When speaking to a factory for the first time, they have no idea what you’ve got. It’s important to paint the picture very clearly so they can provide accurate costs and don’t miss anything. If you have the inventory a finished product sample can answer many of the upfront questions. Below are some common things you’ll want to feed your factory:

Don’t forget to speak about a Non-Disclosure Agreement (NDA) before disclosing confidential information that may be the secret sauce to your brand. Protect your brand!

  • Product Volume & Viscosity – This will help determine how fast the product can be ran on equipment. You might not know the exact viscosity and in that case describe what the product is similar to (i.e. similar to how honey pours out). Products like shampoo are large and take a little longer to fill.

  • Packaging Type – The key here is details, details, and details. If a product sample cannot be sent, a picture will suffice. You’ll want to also describe any particular features like tamper-proof seals or long pumps that need to be screwed on a bottle. If there is secondary packaging like a unit carton, it’s helpful to see what this looks like. Some unit cartons are easier to erect than others and the finishes on some can be prone to scratching when shipping.

  • Labels – If you are having labels applied. It’s important to list if they are on a roll or individuals. If it’s a roll, what is the roll orientation. The label manufacturer will ask this question when you order most likely. For wrap-around labels, did you design a gap or does the label wrap over. In this case label alignment needs to be more precise and more labor is involved.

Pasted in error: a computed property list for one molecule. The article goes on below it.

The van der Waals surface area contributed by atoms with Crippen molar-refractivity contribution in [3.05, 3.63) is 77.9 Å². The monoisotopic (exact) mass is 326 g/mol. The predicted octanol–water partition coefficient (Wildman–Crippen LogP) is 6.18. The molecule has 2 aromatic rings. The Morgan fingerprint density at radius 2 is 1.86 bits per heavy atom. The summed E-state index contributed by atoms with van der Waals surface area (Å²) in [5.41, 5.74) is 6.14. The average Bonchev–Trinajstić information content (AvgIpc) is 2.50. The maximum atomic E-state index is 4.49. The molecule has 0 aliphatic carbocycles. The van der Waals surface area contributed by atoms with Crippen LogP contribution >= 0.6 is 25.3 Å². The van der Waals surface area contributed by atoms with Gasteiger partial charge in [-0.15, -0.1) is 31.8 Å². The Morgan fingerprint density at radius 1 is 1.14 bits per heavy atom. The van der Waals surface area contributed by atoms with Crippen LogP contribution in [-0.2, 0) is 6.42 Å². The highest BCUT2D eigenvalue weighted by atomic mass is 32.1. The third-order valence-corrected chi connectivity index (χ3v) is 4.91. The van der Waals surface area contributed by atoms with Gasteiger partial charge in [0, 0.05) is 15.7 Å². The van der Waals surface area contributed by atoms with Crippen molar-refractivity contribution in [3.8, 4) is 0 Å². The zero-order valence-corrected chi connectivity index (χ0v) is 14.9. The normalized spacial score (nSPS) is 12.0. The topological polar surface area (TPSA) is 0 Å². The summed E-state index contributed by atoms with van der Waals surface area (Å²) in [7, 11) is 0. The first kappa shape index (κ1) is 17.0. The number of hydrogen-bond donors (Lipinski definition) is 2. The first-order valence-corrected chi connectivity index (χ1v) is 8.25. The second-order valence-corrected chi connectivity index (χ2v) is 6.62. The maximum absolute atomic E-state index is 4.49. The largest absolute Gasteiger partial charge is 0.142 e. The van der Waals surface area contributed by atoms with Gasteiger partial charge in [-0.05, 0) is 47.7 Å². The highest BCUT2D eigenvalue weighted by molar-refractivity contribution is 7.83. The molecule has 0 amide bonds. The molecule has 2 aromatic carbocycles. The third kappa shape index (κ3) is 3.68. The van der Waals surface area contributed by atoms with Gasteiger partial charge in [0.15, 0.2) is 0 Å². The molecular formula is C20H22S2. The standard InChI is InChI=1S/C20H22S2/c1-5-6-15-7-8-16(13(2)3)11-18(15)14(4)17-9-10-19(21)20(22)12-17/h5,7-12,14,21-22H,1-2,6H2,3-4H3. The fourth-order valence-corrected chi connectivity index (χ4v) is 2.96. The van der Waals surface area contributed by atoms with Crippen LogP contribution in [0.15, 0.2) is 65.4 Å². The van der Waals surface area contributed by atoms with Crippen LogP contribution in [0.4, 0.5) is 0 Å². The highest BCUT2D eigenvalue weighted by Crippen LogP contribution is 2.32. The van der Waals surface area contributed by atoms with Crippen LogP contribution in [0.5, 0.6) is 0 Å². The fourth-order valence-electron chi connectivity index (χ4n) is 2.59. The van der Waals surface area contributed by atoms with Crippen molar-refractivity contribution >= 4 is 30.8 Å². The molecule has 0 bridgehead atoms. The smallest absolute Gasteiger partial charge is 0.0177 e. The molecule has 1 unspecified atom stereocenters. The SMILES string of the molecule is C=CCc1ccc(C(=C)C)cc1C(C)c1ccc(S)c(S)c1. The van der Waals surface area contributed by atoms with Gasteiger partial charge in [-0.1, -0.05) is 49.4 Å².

• Case Packs – If you don’t specify this, contract manufacturer’s use whatever they have that best fits your product. While this is okay for some, keep in mind distributors often want to know your case pack quantities and marketing strategies can play into this. For example, if you have a product that sells to boutique shops, you may not want your case packs to be 500 units+ as a boutique may not want to carry that much inventory. In this example your fulfillment house will most likely charge you to split a partial box.


There are quite a few details any contract manufacturer needs to understand to properly quote your products and some limitations involved in how much they’ll run at a time. Smaller emerging brands often find difficulty in maneuvering though outsourcing strategies so they can manage their cash flow. This is especially true when launching a new product on an existing line that you’re unsure will fly off the shelf.

Talara Marketing specializes in smaller run manufacturing and we’re here to help your brand. Whether you’re piloting a small run on a larger company or getting started with your brand. Contact us and we’ll be happy to help guide you on your journey to success. Our goal is to help brand flourish and provide the right resources for this to happen.